By making sizeable concessions to Muslim worshippers, Dayan believed such actions would ultimately prevent unrest and save lives. His statement at the Western Wall expressed high hopes: “We have returned to the holiest of our places, never to be parted from them again. … We did not come to conquer the sacred sites of others or to restrict their religious rights, but rather to ensure the integrity of the city and to live in it with others in fraternity.”
Unfortunately, his laudable intentions quickly mutated into more than a half-century of controversy, violence, and defamatory Arab politics and Islamic religious fervor. The 32-acre Temple Mount remains a tinderbox of contention. Not only do Palestinian leaders claim that there was never a Jewish Temple in Jerusalem, but many Arabs also stoke the fires of hate with the blatant lie that the “al-Aqsa Mosque is in danger from the Jews.” This is libel, not fact—libel spread by Muslims wanting to unleash bloodshed against Israelis.
Moshe Dayan’s attempt at allowing religious freedom in his 1967 proposal to the Jordanians unfortunately did not have the exact intended outcomes he and others hoped for.
Israel had won its War of Independence, although Jewish defenders in the Jewish Quarter in Jerusalem’s Old City could not withstand the Arab League’s superior-quality weapons and greater number of soldiers. On May 27, 1948, the Jews who survived escaped to the “New City,” where Israel held on to four-fifths of the capital. Then in 1950 the Jordanians annexed east Jerusalem, Judea, and Samaria, again a rampage of unending conflict.
Israel has faced its own Nakba, saturated with 74 years of terror and intransigence from past (now present-day) Palestinian Arab leadership that chose victimhood instead of victory.
More of Israel’s own catastrophe had come to light when the IDF liberated the Old City in 1967. In the 19 years between the War of Independence and the Six- Day War, the Waqf Foundation had allowed unfettered destruction in most of the Jewish quarter, including 35 synagogues, with only one left standing. Jordanians desecrated the sacred Mount of Olives cemetery and used the broken stones for roads and latrines. In echoes of Nazi tactics, Jordanians also burned countless books and Torah scrolls. To be sure, in an opposite spirit, now for 55 years the Temple Mount’s Muslim structures have not been vandalized by Jews. It has been and is protected by Israeli police.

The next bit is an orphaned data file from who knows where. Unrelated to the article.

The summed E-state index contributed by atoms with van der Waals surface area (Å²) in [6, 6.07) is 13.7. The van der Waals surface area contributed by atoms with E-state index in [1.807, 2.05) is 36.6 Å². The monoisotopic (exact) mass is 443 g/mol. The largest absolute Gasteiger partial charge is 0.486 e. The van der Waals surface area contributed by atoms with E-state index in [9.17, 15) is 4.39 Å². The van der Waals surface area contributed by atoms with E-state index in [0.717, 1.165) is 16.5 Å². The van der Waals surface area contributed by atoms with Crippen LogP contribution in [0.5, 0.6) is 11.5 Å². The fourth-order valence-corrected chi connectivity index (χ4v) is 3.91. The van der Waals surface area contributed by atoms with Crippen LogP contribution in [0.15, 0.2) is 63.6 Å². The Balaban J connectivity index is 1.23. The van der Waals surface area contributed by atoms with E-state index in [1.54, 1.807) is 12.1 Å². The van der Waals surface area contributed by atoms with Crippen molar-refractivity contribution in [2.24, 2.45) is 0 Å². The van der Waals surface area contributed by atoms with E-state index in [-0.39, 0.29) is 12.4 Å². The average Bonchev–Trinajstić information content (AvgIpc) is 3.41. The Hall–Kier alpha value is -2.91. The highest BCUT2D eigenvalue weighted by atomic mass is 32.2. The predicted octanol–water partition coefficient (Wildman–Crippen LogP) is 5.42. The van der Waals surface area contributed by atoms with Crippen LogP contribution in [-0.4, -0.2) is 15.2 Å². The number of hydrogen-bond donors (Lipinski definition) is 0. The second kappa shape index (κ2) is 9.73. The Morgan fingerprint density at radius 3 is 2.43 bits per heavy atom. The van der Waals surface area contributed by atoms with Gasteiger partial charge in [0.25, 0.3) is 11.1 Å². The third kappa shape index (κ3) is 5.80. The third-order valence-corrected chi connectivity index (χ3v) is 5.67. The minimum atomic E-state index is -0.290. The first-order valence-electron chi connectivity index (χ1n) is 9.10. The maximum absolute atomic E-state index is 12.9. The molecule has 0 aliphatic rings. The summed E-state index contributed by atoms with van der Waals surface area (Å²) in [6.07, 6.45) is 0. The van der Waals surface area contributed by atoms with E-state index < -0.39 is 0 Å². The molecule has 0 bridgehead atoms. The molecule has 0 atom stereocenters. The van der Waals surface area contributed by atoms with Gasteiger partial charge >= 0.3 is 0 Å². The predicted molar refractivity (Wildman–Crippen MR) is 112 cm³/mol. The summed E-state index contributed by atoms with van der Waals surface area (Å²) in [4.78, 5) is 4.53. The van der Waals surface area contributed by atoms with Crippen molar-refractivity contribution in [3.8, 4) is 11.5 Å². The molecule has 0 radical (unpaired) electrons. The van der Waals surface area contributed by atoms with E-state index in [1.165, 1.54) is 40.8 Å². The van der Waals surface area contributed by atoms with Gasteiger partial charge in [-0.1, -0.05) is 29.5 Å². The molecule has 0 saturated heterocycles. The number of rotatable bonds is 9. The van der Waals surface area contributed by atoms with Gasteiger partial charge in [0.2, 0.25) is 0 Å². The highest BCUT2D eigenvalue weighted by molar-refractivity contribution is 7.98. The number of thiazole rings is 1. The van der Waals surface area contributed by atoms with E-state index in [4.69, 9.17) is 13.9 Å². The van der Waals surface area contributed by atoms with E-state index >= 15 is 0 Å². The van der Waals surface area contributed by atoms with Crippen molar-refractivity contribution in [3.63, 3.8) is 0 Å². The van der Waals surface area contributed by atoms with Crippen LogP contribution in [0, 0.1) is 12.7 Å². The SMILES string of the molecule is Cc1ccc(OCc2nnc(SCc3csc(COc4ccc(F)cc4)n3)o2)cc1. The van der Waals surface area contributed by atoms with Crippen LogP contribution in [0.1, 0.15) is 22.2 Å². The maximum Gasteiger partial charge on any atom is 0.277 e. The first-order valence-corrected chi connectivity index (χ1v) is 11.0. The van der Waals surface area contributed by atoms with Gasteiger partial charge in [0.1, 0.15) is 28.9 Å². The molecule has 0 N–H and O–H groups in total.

Despite Moshe Dayan’s misplaced hope, despite Jordan’s Waqf Foundation, and despite the Palestinian leadership’s unwillingness to match Israeli sacrifices and compromises for peace, Israel is indisputably a land of miracles. Seventy-four years ago, Ben-Gurion’s May 14 announcement in a small Tel Aviv art gallery enshrined God’s promises:
“I am going to take the Israelites out of the nations where they have gone. I will gather them from all around and bring them into their own land. I will make them one nation in the land, on the mountains of Israel, and one king will rule over all of them. They will no longer be two nations and will no longer be divided into two kingdoms” (Ezekiel 37:21-22).
This article was originally published here.
Arlene Bridges Samuels pioneered Christian outreach for the American Israel Public Affairs Committee (AIPAC). After nine years she retired and later worked part-time with International Christian Embassy Jerusalem USA. Arlene is now an author at The Blogs-Times of Israel and writes a weekly column at CBN ISRAEL. She has often traveled to Israel, including being invited three times by Israel’s Government Press Office to their annual Christian Media Summit. Read more of her articles on her CBN Israel blog.